Make CDMA networks and phone contracts illegal. They're hurting competition. I'm tired of every dick in the EU getting better smartphone choices when that continent has done jack shiat to develop those sorts of devices.

My bill with AT&T would be the same whether I paid for my phone in full or if I take the subsidized price with a contract, so I don't mind signing up for another two years every two years to pay $199 or $99 for a phone instead of $500.  Yes, I know there are MVNOs that offer cheaper service, but many of them don't support all of the features that you get with the flagship network contract like visual voicemail, or they have much more limited 4G access or other gotchas.


They have all of the extras in other countries, contract-free. They've found a way to make money doing it... so much, in fact, that three of the four major American telcos are either partly owned or wholly owned by foreign companies in the same field (Deutsche Telekom = T-Mobile, Vodafone = 45% of Verizon, Softbank = potentially 70% of Sprint PCS).
It's time to make some changes. I usually don't like government intervention, but... tough.
2013-03-04 06:22:11 PM
1 votes:

Rhypskallion: Can we please lock stolen cellphones?   Other countries do this, which means other countries don't have a market for stolen cellphones.   We have the technology, and the ability--it's built into the systems.    However, our wireless providers would rather sign a new subscriber than shut down a stolen phone, and that is ridiculous.


Metro PCS is the big one. They take a lot of stolen phones on as subscribers. We have databases and everything showing it.
2013-03-04 06:20:36 PM
1 votes:
Telcos are just flat out moronic.

My father and I wanted to switch me back to Verizon this weekend to take advantage of a special offer that would have cut back on the bill. Couldn't do it because of contract restrictions, even though doing so would have sacrificed a $10/mo dumbphone line for a $40+/mo smartphone line. Verizon would have come out on top and they still wouldn't let us.

Make CDMA networks and phone contracts illegal. They're hurting competition. I'm tired of every dick in the EU getting better smartphone choices when that continent has done jack shiat to develop those sorts of devices.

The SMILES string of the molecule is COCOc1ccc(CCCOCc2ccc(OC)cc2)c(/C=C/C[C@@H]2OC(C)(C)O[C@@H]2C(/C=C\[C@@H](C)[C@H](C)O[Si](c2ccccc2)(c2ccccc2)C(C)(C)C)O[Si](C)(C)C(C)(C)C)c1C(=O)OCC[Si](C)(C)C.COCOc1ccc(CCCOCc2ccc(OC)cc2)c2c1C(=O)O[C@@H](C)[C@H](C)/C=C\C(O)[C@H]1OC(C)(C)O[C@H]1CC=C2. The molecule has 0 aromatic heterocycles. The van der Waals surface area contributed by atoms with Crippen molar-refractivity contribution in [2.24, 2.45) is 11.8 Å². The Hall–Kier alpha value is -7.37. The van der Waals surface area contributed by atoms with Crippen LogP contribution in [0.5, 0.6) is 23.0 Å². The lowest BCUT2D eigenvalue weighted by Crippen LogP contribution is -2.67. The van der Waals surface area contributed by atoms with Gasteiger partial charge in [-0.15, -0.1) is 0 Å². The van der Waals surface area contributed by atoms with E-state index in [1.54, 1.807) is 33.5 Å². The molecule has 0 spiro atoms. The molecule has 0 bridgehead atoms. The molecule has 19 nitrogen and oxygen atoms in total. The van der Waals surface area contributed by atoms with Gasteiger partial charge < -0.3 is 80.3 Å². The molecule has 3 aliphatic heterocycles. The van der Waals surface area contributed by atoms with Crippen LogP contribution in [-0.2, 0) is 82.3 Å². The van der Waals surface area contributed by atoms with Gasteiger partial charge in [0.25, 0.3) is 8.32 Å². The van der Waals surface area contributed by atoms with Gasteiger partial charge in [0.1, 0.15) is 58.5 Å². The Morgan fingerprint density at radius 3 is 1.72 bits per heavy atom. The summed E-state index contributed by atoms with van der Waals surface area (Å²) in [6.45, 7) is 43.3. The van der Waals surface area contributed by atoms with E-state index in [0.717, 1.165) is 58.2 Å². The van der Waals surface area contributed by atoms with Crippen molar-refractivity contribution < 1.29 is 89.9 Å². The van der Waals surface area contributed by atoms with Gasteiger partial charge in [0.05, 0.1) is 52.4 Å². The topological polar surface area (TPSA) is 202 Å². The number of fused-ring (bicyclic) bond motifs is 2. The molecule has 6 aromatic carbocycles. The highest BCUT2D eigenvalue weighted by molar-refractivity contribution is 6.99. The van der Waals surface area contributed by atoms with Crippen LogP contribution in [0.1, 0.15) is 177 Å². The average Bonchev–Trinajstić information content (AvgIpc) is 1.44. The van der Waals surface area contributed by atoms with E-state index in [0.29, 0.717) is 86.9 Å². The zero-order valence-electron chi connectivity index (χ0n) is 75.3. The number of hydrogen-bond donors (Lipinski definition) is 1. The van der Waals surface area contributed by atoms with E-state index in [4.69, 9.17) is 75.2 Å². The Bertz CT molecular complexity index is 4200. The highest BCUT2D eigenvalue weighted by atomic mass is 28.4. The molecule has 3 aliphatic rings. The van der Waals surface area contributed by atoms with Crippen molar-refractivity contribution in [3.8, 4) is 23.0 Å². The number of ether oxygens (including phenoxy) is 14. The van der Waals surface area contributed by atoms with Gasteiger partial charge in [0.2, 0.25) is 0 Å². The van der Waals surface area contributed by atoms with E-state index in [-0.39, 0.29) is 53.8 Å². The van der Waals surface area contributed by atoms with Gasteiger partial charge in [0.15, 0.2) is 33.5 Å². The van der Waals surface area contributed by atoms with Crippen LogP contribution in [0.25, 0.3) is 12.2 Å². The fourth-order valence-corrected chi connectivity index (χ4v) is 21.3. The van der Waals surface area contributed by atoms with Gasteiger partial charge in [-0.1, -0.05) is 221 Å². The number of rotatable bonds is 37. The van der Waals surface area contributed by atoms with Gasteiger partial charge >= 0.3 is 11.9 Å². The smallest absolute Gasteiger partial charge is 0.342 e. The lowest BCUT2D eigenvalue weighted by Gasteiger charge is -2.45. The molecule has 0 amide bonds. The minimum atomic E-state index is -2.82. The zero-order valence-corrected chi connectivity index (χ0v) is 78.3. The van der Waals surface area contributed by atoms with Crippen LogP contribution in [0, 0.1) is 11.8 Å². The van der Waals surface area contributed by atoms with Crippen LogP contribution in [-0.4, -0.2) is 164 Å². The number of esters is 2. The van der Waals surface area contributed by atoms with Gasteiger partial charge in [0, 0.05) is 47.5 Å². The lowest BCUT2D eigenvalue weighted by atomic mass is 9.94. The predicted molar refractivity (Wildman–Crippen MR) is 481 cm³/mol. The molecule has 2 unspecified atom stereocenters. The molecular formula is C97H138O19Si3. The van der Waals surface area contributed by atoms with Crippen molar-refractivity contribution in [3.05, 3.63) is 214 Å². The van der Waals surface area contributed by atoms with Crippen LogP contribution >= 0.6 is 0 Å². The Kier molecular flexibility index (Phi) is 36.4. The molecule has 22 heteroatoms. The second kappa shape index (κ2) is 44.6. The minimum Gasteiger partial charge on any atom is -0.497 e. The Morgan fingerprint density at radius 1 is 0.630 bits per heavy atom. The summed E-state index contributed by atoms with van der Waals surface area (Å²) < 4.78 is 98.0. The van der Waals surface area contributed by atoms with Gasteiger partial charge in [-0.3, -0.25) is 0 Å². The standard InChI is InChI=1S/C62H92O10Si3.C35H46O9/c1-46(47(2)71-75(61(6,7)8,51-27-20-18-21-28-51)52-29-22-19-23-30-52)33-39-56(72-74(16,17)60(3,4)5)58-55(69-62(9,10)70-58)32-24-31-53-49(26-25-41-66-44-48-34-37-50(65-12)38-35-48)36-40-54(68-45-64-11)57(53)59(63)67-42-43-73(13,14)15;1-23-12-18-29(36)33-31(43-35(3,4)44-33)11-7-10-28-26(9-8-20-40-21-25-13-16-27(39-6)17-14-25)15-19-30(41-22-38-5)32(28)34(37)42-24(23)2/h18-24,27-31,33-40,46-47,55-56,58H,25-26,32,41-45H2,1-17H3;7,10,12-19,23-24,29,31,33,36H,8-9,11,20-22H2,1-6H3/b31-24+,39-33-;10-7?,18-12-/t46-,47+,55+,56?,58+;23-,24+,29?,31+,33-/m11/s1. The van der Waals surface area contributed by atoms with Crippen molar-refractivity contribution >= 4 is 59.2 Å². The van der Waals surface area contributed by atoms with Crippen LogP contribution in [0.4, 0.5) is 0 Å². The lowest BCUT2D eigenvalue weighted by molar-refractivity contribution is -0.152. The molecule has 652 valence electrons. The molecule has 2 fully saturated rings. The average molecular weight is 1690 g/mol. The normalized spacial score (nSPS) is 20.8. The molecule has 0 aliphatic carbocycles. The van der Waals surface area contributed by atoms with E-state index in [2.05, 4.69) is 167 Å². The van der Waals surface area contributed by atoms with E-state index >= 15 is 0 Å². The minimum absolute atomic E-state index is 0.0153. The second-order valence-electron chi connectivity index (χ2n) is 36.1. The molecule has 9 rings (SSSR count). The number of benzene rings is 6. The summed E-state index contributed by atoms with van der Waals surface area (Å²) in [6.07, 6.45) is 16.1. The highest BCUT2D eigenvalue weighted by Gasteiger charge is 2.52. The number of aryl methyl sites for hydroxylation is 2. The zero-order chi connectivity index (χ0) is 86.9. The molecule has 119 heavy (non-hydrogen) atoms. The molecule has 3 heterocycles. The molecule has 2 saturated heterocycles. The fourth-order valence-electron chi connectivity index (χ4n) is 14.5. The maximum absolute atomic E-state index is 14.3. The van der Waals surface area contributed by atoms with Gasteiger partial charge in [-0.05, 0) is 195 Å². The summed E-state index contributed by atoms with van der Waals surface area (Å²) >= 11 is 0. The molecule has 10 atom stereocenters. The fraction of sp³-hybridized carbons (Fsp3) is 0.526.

2013-03-04 06:04:12 PM
1 votes:

crabsno termites: TuteTibiImperes: if people have the option to opt-out, a lot of the niche channels could go away.

KEEP YOUR HANDS OFF MY QVC! ALL SIX CHANNELS OF IT!


QVC, unfortunately, would likely end up surviving, and likely be free.  However, I'd worry about Speed, History, Game Show Network, AMC, SyFy, etc (not that I watch all of those, but many don't have mass appeal).  Or, in a bid to survive, the channels will go full-retard and start programming an even more endless lineup of cheap-to-produce brain-sapping reality shows.
2013-03-04 06:00:37 PM
1 votes:

Phil Moskowitz: In Canada its illegal not to unlock phones. You people are nuts. Regulatory capture isn't rife, it's absolute in the US.


Yes, but you are still Canada.
2013-03-04 05:23:11 PM
1 votes:

Rhypskallion: Can we please lock stolen cellphones?   Other countries do this, which means other countries don't have a market for stolen cellphones.   We have the technology, and the ability--it's built into the systems.    However, our wireless providers would rather sign a new subscriber than shut down a stolen phone, and that is ridiculous.


You may not have looked into this recently, but it's already happening. AT&T and Verizon are now actively blocking stolen phones by the IMEI's. I think T-Mobile, too. Google around a bit and you'll find it.
Ironically, it's because congress finally figured out what you said... other countries have been doing it for a while, and threatened to start making laws about it.
2013-03-04 05:22:03 PM
1 votes:
img29.imageshack.us

/for the moment.
//Also, for the Death Star reply.
2013-03-04 04:56:29 PM
1 votes:
There's a hole in there response big enough to drive a truck through. They will only support unlocking /if/ your phone is paid for and off contract. For most people that means your two year old phone that has seen better days and that you don't want to use anymore. The majority of people with a smartphone are going to gain nothing from this at all.

Unless you pay cash for the full price of your phone up front (typically $5-$600 for a smart phone) you won't gain from this at all. Even if you do, nothing says that the carrier can't play games by claiming your phone is unsupported or some other such thing. This is nothing more than political hot air, move along, move along.
2013-03-04 04:54:55 PM
1 votes: